Middlebury Rotary marks World Polio Day; the disease’s eradication has been a global Rotary mission for decades
MIDDLEBURY — Local Rotarians were out on Middlebury’s Court Square last Saturday, a damp, cool fall day, to mark World Polio Day and bring attention to another virus that has plagued the world since the early 1800s. The coronavirus is our current epidemic, but polio still cripples and kills around the world.
Rotary, along with partners such as the Bill & Melinda Gates Foundation, has managed to reduce polio cases by 99% worldwide since Rotary’s first project to vaccinate children in the Philippines in 1979. Rotarians have helped immunize more than 2 billion children against polio in 122 countries, including two members of the Rotary Club of Middlebury who have helped immunize children in India.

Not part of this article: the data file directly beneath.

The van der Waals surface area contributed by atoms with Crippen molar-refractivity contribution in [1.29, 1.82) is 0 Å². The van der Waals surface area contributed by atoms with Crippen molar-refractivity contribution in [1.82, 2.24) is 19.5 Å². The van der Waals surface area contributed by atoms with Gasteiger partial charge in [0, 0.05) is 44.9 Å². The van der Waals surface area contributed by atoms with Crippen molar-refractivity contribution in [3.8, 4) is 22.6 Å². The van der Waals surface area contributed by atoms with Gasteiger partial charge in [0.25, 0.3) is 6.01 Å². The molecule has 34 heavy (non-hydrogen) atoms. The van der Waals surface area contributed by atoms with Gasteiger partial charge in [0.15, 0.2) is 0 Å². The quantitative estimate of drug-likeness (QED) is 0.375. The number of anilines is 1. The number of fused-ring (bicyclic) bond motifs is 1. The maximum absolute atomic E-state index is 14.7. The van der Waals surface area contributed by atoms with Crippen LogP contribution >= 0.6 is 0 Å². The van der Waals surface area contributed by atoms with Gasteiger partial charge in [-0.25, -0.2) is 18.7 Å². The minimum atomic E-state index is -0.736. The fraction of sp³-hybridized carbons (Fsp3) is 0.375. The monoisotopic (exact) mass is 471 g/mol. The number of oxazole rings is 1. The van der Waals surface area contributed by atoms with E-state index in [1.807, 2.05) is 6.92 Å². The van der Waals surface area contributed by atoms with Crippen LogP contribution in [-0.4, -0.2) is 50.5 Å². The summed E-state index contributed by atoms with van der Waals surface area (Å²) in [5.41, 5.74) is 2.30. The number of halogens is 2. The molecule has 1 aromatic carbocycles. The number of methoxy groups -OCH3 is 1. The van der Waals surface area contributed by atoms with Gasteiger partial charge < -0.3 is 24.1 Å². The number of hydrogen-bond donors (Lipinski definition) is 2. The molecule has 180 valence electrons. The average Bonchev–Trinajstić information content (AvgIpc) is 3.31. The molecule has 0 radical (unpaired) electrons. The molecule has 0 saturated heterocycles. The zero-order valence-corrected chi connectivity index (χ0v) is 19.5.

Rotary International and Rotary’s thousands of local clubs around the world have been working to eradicate polio for more than 35 years, and they’ve made enormous progress in the fight to rid the world of it forever; only a handful of countries still have large caseloads. But, as we are learning again, eradicating a virus requires vigilance and long-term monitoring and follow-up.
It’s crucial to eradicate polio from Afghanistan and Pakistan, the last two countries where it remains endemic, and to keep other countries polio-free. If all eradication efforts stopped today, within 10 years, polio could paralyze as many as 200,000 children each year, Rotary officials tell us.
Rotary and partners are close to eradicating polio, but they’re not done, and still need funds to continue immunization and surveillance efforts. Gift will get the effort closer to the finish line. Learn what you can do to help at endpolionow.org, and consider joining the Rotary Club of Middlebury, where folks commit themselves to putting service before self.
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